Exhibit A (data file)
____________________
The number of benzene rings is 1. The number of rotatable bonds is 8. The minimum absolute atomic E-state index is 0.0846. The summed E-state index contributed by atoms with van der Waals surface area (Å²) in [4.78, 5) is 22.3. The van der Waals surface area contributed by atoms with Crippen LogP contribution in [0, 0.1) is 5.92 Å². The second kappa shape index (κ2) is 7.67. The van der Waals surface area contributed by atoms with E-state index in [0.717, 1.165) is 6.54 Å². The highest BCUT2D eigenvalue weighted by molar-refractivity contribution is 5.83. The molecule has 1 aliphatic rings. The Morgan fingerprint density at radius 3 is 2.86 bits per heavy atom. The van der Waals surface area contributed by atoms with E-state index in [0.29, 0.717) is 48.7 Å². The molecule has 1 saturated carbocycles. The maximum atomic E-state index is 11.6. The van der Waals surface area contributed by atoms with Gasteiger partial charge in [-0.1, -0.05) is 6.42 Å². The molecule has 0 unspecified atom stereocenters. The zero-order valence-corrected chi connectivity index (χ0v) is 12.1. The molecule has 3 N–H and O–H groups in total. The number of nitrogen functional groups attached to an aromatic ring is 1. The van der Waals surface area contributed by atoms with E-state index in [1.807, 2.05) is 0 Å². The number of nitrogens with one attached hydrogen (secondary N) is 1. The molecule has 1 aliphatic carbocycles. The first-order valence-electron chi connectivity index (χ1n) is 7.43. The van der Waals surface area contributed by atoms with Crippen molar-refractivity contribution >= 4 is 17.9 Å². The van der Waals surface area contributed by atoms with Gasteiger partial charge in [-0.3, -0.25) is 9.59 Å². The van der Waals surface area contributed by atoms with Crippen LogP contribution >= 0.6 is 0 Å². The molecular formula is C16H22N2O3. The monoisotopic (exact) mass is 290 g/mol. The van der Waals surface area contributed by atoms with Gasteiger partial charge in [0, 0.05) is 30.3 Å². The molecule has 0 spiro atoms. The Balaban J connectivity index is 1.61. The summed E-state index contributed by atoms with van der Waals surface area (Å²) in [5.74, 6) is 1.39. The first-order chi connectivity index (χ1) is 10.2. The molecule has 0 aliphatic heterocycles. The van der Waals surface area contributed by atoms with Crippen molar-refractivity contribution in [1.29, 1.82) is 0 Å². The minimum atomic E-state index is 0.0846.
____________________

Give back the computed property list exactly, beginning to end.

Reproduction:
The number of benzene rings is 1. The number of rotatable bonds is 8. The minimum absolute atomic E-state index is 0.0846. The summed E-state index contributed by atoms with van der Waals surface area (Å²) in [4.78, 5) is 22.3. The van der Waals surface area contributed by atoms with Crippen LogP contribution in [0, 0.1) is 5.92 Å². The second kappa shape index (κ2) is 7.67. The van der Waals surface area contributed by atoms with E-state index in [0.717, 1.165) is 6.54 Å². The highest BCUT2D eigenvalue weighted by molar-refractivity contribution is 5.83. The molecule has 1 aliphatic rings. The Morgan fingerprint density at radius 3 is 2.86 bits per heavy atom. The van der Waals surface area contributed by atoms with E-state index in [0.29, 0.717) is 48.7 Å². The molecule has 1 saturated carbocycles. The maximum atomic E-state index is 11.6. The van der Waals surface area contributed by atoms with Gasteiger partial charge in [-0.1, -0.05) is 6.42 Å². The molecule has 0 unspecified atom stereocenters. The zero-order valence-corrected chi connectivity index (χ0v) is 12.1. The molecule has 3 N–H and O–H groups in total. The number of nitrogen functional groups attached to an aromatic ring is 1. The van der Waals surface area contributed by atoms with E-state index in [1.807, 2.05) is 0 Å². The number of nitrogens with one attached hydrogen (secondary N) is 1. The molecule has 1 aliphatic carbocycles. The first-order valence-electron chi connectivity index (χ1n) is 7.43. The van der Waals surface area contributed by atoms with Crippen molar-refractivity contribution >= 4 is 17.9 Å². The van der Waals surface area contributed by atoms with Gasteiger partial charge in [-0.3, -0.25) is 9.59 Å². The van der Waals surface area contributed by atoms with Crippen LogP contribution >= 0.6 is 0 Å². The molecular formula is C16H22N2O3. The monoisotopic (exact) mass is 290 g/mol. The van der Waals surface area contributed by atoms with Gasteiger partial charge in [0, 0.05) is 30.3 Å². The molecule has 0 spiro atoms. The Balaban J connectivity index is 1.61. The summed E-state index contributed by atoms with van der Waals surface area (Å²) in [5.74, 6) is 1.39. The first-order chi connectivity index (χ1) is 10.2. The molecule has 0 aliphatic heterocycles. The van der Waals surface area contributed by atoms with Crippen molar-refractivity contribution in [1.29, 1.82) is 0 Å². The minimum atomic E-state index is 0.0846.